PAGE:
The real goal: Keep him busy while I was teaching his older brother. Which failed miserably, by the way. He sure was busy. But when there's paper flying around the room it's really hard to concentrate on math. So I gave up on the whole "keep him busy" idea, and we'd all break out the box together on rainy afternoons or when we were feeling fussy and at loose ends or when one of the fine young gents pulled it off the shelf and said, "Let's play with this!"
We made helicopters from paper and paper clips, and rockets with paper, tape and straws. Parachutes. Kites. All sorts of gliders and planes from folded paper. We experimented with the length of the arms of spinning paper helicopters to see how they worked best. We found out that our paper gliders worked best on the stairs and even better if we gently let them go rather than flinging them.
Look at that face:
Science is fun! Heck, I had a great time making rockets and the like. And the box certainly encouraged both guided and independent exploration. So our goals were met after all.
Make a Science Activity Box: Flying Paper
A plastic tote or very large shoebox to hold everything
Paper (We used paper from the recycle bin.)
Coloring pages: Airplanes, hot air balloons, rockets, helicopters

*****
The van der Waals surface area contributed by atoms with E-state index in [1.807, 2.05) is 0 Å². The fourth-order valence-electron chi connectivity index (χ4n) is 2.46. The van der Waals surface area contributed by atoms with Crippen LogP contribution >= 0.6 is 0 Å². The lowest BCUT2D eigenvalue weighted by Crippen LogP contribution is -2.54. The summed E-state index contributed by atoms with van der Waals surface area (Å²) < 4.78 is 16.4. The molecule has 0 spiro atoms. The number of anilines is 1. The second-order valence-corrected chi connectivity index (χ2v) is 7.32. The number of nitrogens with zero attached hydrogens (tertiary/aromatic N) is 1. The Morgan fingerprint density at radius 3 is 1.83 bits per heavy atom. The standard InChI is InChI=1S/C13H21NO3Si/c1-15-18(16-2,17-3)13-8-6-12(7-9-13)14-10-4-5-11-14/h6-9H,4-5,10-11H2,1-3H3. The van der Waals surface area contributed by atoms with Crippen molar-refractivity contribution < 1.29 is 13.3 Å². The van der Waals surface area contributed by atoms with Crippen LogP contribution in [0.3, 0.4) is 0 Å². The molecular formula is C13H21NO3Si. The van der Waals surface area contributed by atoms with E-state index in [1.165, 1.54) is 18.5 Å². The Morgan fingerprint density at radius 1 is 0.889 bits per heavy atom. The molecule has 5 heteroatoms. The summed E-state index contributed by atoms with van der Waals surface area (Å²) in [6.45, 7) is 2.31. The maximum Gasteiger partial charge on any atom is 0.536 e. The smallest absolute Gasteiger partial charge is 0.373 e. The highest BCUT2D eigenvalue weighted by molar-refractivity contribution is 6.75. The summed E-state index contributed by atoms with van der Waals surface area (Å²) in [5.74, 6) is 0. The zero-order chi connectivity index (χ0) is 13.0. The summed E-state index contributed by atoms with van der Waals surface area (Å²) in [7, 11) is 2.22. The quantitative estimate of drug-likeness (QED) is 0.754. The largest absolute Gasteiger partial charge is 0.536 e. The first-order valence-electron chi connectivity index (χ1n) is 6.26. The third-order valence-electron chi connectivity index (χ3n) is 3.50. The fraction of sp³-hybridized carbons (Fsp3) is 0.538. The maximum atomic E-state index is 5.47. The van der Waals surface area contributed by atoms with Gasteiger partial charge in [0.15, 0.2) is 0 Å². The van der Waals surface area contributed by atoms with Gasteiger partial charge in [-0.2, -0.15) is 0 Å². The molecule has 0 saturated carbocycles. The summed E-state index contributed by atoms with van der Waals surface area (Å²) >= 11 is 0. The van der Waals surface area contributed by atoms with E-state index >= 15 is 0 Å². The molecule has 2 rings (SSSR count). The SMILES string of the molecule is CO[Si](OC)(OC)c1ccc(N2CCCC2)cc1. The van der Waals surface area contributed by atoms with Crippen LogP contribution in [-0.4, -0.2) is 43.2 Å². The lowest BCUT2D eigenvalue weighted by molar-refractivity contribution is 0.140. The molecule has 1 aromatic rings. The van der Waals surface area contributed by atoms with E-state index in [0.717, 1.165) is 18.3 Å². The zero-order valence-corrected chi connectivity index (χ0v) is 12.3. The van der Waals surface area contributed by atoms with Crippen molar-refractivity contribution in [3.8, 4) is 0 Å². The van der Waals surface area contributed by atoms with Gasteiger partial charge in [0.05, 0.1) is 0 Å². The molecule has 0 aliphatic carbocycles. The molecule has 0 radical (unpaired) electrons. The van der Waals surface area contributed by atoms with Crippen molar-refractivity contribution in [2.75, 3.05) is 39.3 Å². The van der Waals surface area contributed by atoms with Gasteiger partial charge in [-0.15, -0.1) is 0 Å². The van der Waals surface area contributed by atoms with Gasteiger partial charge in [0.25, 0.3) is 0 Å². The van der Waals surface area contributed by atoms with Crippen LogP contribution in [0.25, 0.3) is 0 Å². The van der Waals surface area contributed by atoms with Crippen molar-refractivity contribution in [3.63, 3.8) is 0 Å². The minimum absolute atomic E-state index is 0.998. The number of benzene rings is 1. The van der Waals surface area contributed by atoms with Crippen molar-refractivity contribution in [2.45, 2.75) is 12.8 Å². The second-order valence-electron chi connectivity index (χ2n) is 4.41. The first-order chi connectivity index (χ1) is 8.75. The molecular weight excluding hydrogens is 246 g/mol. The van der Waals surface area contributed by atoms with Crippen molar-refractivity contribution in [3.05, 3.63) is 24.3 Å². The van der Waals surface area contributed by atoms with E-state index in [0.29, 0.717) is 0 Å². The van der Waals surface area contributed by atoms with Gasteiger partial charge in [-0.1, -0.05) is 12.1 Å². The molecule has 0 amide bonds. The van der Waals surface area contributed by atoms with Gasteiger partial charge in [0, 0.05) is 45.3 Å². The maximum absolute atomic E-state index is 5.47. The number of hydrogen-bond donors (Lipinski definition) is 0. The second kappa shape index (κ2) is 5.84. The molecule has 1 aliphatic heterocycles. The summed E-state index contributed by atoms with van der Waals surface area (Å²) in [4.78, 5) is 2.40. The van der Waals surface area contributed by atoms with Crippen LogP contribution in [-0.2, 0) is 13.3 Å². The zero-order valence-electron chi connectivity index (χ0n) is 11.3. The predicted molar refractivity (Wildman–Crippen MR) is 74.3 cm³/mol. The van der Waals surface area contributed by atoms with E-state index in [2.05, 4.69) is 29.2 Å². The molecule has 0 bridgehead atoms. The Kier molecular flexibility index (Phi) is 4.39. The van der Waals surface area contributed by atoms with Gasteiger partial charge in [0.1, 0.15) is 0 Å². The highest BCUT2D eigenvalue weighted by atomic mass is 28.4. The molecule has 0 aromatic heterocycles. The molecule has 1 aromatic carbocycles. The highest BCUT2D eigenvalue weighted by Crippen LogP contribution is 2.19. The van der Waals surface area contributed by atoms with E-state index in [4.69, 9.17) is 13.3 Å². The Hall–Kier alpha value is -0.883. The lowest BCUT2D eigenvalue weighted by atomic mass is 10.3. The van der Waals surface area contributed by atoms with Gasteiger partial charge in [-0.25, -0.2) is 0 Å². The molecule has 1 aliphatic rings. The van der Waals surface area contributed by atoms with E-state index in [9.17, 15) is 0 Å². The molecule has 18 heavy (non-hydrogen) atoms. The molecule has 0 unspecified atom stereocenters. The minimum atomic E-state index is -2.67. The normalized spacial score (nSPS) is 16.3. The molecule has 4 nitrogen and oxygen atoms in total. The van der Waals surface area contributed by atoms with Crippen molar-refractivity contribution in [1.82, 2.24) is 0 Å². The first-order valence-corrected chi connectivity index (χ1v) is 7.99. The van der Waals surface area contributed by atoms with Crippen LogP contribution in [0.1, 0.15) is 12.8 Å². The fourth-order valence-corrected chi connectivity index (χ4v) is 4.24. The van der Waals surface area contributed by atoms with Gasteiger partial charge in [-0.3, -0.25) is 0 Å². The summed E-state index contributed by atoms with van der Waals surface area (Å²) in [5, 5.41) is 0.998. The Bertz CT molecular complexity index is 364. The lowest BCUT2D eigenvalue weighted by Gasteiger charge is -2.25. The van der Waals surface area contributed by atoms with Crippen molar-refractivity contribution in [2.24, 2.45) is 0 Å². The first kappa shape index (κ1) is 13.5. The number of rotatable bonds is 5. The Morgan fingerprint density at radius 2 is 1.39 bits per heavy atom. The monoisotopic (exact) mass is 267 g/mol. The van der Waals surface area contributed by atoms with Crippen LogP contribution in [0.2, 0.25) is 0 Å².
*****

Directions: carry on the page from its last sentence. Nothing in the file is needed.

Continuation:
Other supplies, like drinking straws or plastic grocery bags, will depend on the specific activities you choose.
Activity ideas. Check out Mudpies to Magnets(Robert A. Williams, Robert E. Rockwell, and Elizabeth Sherwood) and More Mudpies to Magnets(Elizabeth A. Sherwood, Robert A. Williams, and Robert E. Rockwell) or another preschool science book from the library, borrow one from a friend, or buy them. Or search the internet for activity ideas. I photocopy the activity page, place the items in a large Ziploc bag or a folder, and staple everything together. Instant experiment! The directions are right there with the materials.
Our Flying Paper box included these activities from More Mudpies to Magnets:
Dizzy Snake (p. 110): Draw a spiral on paper, cut along the spiral to make a hanging snake.
Parachute Drop (p. 124): Fabric parachutes were lots of fun to drop from the top bunk.
Spinner Helicopters (p. 124): Our favorite! Spinning cutouts weighted by paper clips. (You can find a similar template and simple lesson plan here.)
Paper Rockets (p. 126): Another favorite. Blast simple paper rockets across the room by blowing through a drinking straw. (Paper rockets are fun to make. Try these, or for a more challenging design, try this NASA paper rocket activity. Here's another fun paper rocket, and a rocket lesson plan.)
First Fliers (p. 134): Cut out and fold to make a paper glider.
Aerodynamic fliers (p. 138): Paper airplanes! (Basic paper airplane instructions and links to more paper airplane sites here.)